Ever since that talk with T., life has felt different in a good way. It’s still grief every day. But praying, working, falling asleep, waking up, all of it is 10% better. These dear neighbors and community members look even more dear. Friendship with T. is even deeper and warmer for the future. There are even new little changes in this living space, but that’s a story for a later day.
That night, it was heartening to discover this verse. It went right in my Bible notebook as a memento of our visit:
Exhort one another daily, while it is still called Today; lest any of you be hardened through the deceitfulness of sin. For we are made partakers of Christ, if we hold the beginning of our confidence steadfast unto the end. — Hebrews 3:13-14
Looks as if Colleague T. has that new ministry she was praying about. She certainly ministered to me.
Big disclaimer again: There are plenty of ways to safely and efficiently process acorns. Consult the experts. Don’t imitate somebody who is just bumbling around.
In our earlier episode, I gathered about 2 cups of perfectly fresh sound fallen acorns from a white-oak tree. They dried in the sunshine while I studied up on library books and websites about acorn foraging and preparation.
Exhibit A: Whole shells
One source said that putting acorns in a dehydrator will help the kernels shrink in from the shells for easier removal. Ten days in the sun on the windowsill might have helped with that. I placed them in a plastic bag three at a time. I figured out how hard to tap each one with a Russian kettle bell weight: not enough to shatter the acorn, but just enough to get one clear dry splitting sound. That creates a crack in the shell. Then one can pry apart two shell halves with a half kernel in each, gently bending the flexible shell to pry out the kernels with a thumbnail. The shells went into the compost pail.
Exhibit B: Kernels and inner skin
That left these shelled kernels still with the “testa,” the papery brown inner skin, still attached. The kernels need to be peeled and have the testa removed. Testa has extra tannin, and a papery mouth feel. With chestnuts, it’s simpler; one can oven-roast the nuts, and generally the testa cracks right off with the shell. Or, with raw almonds, just dunk them in simmering water for a minute, then into icy water, and the inner skins should slip right off. (Even easier, I just soak the raw almonds overnight, then slip the skins off next day. No cooking needed.)
Blanching these acorns was more of a challenge. Even after blanching and cold water, the testa did not just slip off. So I simmered them for several minutes, then used cold water again. Even after several blanchings, I still had to chip away with fingernails to scrape the testa away from each kernel. Many kernels needed additional carving with a sharp knife to remove blemishes; I wanted only completely sound kernels.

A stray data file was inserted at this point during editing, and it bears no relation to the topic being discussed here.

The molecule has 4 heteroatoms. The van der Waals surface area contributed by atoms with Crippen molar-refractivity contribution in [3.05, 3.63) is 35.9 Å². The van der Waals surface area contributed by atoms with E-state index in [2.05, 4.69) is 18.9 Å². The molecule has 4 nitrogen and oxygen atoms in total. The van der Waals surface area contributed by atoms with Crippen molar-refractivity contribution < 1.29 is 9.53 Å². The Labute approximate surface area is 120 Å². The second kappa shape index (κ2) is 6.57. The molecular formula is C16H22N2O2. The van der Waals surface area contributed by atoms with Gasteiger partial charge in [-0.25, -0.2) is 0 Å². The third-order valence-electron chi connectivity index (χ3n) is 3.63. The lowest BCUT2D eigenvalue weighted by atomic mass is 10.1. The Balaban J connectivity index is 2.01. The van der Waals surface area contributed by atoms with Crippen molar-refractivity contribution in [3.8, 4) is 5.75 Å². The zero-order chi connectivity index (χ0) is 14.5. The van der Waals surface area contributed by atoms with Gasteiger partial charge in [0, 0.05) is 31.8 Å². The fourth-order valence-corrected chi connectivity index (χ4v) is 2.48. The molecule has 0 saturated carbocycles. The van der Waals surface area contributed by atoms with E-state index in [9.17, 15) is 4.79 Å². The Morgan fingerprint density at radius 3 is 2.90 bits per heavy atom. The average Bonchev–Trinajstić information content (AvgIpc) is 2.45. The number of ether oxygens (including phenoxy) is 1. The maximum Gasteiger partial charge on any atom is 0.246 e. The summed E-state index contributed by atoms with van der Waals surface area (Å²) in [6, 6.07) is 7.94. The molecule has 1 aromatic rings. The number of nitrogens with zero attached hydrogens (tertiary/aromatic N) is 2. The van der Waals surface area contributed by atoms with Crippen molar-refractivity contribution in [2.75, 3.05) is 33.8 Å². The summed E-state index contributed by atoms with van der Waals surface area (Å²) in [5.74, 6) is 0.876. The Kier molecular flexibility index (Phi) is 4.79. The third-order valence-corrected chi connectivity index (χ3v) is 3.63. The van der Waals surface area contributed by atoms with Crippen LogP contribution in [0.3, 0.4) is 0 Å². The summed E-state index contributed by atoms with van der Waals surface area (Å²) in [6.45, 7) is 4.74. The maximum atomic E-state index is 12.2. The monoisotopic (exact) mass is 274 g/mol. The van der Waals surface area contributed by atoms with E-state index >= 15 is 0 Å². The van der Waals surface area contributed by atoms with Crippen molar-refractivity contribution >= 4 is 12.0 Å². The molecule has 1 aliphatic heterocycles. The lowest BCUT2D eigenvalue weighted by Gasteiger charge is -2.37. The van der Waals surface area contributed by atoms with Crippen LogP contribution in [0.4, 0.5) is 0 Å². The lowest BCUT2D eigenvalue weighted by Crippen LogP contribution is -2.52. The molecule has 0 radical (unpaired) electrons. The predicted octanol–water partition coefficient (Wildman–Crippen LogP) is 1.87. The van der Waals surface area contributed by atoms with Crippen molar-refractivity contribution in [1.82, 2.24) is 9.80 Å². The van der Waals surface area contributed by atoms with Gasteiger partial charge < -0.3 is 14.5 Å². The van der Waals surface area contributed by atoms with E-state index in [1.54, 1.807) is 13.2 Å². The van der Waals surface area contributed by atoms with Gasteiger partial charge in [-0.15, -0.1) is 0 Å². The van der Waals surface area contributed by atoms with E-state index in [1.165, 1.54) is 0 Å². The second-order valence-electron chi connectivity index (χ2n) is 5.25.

Even after multiple simmerings in several changes of water, a taste test kernel had a crunchy texture. The flavor was pleasantly nutlike for about 10 seconds until the tannin taste kicked in. I had to throw away the kernel and brush my teeth to get rid of the bitterness. That double handful of kernels cost 90 minutes of slopping around with pots and bowls and strainer, a sore back, and two split fingernails. I felt like an inept loser up past her bedtime.
Exhibit C: Peeled kernels
Next I pureed the kernels with lots of water in the Vita Mix blender. This made a murky liquid with floating particles of sediment. Before putting the jar in the refrigerator, I took one very cautious lick. The solution tasted like runoff from a storm sewer. That discouraging moment brought to a close an evening of bother and fuss.
Exhibit D: Flour-water solution
Next day the acorn flour had settled to the bottom of the jar, leaving the water with a murky color and very bitter taste. I poured off and refilled the water, then shook up the jar and put it back in the fridge. After five days and dozens of rinses & refills, the solution looked clear with a well defined layer of flour at the bottom. The water and the flour had a neutral taste with no bitterness, and no astringent mouth feel. I poured off and discarded the water, drained the flour, and heated it a bit to make a soft more cohesive dough. It had a plain starch taste, like eating plain millet or white corn grits.